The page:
Expression, Oppression and Queer Bodies: A pilot study exploring the lived experiences of LGBTQ+ medical students in the UK.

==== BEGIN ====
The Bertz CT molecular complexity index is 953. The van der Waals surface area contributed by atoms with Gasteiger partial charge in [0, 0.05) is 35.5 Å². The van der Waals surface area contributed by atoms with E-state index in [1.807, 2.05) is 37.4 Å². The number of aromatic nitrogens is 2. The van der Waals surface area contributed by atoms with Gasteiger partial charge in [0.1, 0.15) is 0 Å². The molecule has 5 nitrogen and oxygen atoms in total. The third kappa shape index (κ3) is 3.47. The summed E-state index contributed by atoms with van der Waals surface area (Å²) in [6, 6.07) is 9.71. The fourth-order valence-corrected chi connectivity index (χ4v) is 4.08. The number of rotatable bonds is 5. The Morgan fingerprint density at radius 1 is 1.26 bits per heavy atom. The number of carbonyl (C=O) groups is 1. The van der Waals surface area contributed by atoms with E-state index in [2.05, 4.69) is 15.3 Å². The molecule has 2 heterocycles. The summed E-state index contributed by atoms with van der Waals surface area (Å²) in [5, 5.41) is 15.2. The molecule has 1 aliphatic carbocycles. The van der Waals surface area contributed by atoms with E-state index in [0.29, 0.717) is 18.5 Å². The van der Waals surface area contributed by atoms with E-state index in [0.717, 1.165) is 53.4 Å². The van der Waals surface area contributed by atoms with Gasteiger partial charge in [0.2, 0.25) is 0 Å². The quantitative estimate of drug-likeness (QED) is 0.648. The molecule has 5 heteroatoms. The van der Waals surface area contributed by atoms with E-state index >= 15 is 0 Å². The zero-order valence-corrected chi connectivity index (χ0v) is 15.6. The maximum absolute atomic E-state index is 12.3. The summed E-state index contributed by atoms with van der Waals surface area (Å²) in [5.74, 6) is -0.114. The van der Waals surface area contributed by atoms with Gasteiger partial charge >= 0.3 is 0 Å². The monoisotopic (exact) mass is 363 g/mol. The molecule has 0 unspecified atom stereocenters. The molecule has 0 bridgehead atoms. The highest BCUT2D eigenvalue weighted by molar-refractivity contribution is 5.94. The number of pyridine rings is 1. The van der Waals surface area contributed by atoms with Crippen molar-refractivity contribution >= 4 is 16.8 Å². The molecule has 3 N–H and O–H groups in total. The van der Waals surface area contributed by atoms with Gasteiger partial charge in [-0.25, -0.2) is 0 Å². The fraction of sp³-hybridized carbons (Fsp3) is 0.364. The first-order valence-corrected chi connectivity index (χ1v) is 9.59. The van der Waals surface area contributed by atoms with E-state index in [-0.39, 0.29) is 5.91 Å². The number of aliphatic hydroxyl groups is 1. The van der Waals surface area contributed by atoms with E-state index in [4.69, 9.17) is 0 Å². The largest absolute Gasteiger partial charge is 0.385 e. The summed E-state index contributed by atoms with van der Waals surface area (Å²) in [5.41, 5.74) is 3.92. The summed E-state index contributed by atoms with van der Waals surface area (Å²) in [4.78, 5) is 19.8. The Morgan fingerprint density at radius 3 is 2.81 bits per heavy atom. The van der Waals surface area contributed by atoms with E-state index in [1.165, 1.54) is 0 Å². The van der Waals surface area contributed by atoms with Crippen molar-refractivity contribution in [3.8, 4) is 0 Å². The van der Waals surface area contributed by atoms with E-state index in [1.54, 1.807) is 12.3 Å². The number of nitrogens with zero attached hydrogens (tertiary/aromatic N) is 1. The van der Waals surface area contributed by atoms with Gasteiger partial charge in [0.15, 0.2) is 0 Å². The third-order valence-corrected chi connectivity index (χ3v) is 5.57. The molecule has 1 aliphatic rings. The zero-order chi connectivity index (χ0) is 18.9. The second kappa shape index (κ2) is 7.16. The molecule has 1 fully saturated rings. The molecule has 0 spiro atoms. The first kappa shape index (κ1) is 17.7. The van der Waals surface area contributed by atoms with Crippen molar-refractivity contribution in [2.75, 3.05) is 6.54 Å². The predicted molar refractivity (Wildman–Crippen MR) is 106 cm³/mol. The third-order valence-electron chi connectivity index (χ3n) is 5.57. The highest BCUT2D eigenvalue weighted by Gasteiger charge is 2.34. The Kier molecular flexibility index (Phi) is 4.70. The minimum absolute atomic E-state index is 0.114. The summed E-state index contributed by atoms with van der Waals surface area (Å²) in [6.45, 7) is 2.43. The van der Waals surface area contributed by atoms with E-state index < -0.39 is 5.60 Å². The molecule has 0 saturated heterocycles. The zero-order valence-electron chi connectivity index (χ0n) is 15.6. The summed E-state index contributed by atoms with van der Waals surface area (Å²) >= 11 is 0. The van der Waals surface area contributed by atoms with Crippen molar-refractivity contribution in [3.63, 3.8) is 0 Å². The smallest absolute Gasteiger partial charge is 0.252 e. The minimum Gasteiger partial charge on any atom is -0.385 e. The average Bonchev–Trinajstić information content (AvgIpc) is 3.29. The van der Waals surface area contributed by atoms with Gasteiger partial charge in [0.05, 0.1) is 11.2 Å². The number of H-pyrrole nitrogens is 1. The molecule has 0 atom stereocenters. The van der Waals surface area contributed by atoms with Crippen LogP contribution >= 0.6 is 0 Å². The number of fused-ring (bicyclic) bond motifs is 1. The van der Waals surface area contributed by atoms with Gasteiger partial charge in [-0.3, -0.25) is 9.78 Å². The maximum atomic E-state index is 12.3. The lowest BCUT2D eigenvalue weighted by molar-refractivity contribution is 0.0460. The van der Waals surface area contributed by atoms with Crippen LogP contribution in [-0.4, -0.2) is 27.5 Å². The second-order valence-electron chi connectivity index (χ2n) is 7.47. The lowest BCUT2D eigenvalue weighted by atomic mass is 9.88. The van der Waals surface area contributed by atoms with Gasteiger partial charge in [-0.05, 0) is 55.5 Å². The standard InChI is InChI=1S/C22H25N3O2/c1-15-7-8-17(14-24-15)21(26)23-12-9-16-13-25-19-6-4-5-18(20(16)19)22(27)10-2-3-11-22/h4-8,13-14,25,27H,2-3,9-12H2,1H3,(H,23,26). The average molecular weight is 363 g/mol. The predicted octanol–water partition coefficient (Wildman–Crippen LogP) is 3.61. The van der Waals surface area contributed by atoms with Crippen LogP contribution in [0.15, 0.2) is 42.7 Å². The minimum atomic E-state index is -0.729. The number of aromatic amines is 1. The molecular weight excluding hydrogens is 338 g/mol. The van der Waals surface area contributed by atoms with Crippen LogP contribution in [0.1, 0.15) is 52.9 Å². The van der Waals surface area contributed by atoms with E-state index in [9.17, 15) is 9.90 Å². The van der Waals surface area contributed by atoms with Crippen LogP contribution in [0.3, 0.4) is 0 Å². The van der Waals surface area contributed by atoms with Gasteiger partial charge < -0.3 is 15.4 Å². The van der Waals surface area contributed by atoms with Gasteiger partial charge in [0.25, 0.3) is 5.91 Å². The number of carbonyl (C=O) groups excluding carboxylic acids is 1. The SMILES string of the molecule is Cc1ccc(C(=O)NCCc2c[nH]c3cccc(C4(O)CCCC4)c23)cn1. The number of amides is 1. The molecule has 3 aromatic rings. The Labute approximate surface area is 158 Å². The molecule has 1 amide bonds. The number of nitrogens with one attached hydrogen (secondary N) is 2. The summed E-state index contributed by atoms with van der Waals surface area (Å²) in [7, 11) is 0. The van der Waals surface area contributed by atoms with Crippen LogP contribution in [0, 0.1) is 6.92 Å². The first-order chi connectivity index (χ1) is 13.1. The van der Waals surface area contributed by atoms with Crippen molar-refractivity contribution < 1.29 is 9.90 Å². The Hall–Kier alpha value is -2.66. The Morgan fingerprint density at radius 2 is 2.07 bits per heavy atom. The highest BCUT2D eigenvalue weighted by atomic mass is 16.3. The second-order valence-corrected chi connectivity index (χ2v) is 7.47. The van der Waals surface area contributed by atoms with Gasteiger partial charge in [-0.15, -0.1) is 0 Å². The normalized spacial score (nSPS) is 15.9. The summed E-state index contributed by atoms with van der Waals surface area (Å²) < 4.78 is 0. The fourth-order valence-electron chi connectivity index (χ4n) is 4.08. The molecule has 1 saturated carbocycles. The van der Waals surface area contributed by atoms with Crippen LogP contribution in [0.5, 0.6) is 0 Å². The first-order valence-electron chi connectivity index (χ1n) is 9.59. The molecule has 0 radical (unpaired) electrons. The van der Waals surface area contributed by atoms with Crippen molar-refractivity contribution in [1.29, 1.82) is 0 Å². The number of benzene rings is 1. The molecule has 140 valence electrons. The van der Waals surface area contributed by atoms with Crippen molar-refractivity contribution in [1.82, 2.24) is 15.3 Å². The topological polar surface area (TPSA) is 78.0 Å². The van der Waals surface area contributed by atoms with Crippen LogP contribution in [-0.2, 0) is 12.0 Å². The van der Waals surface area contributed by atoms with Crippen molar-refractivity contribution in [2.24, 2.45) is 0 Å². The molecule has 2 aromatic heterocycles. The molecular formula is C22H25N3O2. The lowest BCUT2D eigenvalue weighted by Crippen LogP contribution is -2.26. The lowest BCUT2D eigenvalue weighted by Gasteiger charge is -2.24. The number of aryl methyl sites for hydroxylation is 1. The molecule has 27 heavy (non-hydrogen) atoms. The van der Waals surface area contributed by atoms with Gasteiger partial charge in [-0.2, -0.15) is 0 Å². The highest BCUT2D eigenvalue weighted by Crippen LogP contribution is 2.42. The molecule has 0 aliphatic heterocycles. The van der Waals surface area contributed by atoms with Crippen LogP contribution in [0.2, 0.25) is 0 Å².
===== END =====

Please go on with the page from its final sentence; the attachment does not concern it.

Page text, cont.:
This article details a qualitative study exploring the lived experiences of LGBTQ+ medical students in one university in the UK. Few studies exist, especially those that ARTICLES AJPP Vol 4, No1 (2023) 2 directly include LGBTQ+ voices, that explore the lived experiences of LGBTQ+ medical students. Those that exist suggest that there are significant, ongoing problems with heteronormativity in medical schools and society and more could be done to appropriately support this student population during their medical studies. Therefore, in this study the author set about exploring the lived experiences of LGBTQ+ medical students using first-person narratives to capture their lives in their own words. The author used an adapted qualitative methodology and method underpinned by philosophical concepts including poststructuralism and materialism to realise their study aims. Outcomes showed that fear and violence but also subversion of heteronorms, community formation and protection, and ‘queer joy’ were a significant part of the students’ lived experiences. Interpretive understandings also illustrated perceptions of ‘queer bodies’ as other and/or normative and intersectional repression and oppression as an ongoing, significant experience for participants. Here the author understands queer bodies to be constantly redefined understandings of queer identity emerging from entangled relationships between gender and sexuality ‘norms’. In line with intersectionality and decolonisation literature the author argued that medical curriculum is an act of LGBTQ+ related, epistemic violence and highlighted the importance of intersectionality and intersectional transdisciplinarity in enacting change in this respect. Finally, it is argued, in line with participants’ documented experiences that queerness and ‘’queer bodies’ are both personal and community experiences/entities and awareness of this relationship is important for re-considering LGBTQ+ related stigma and healthcare inequality.
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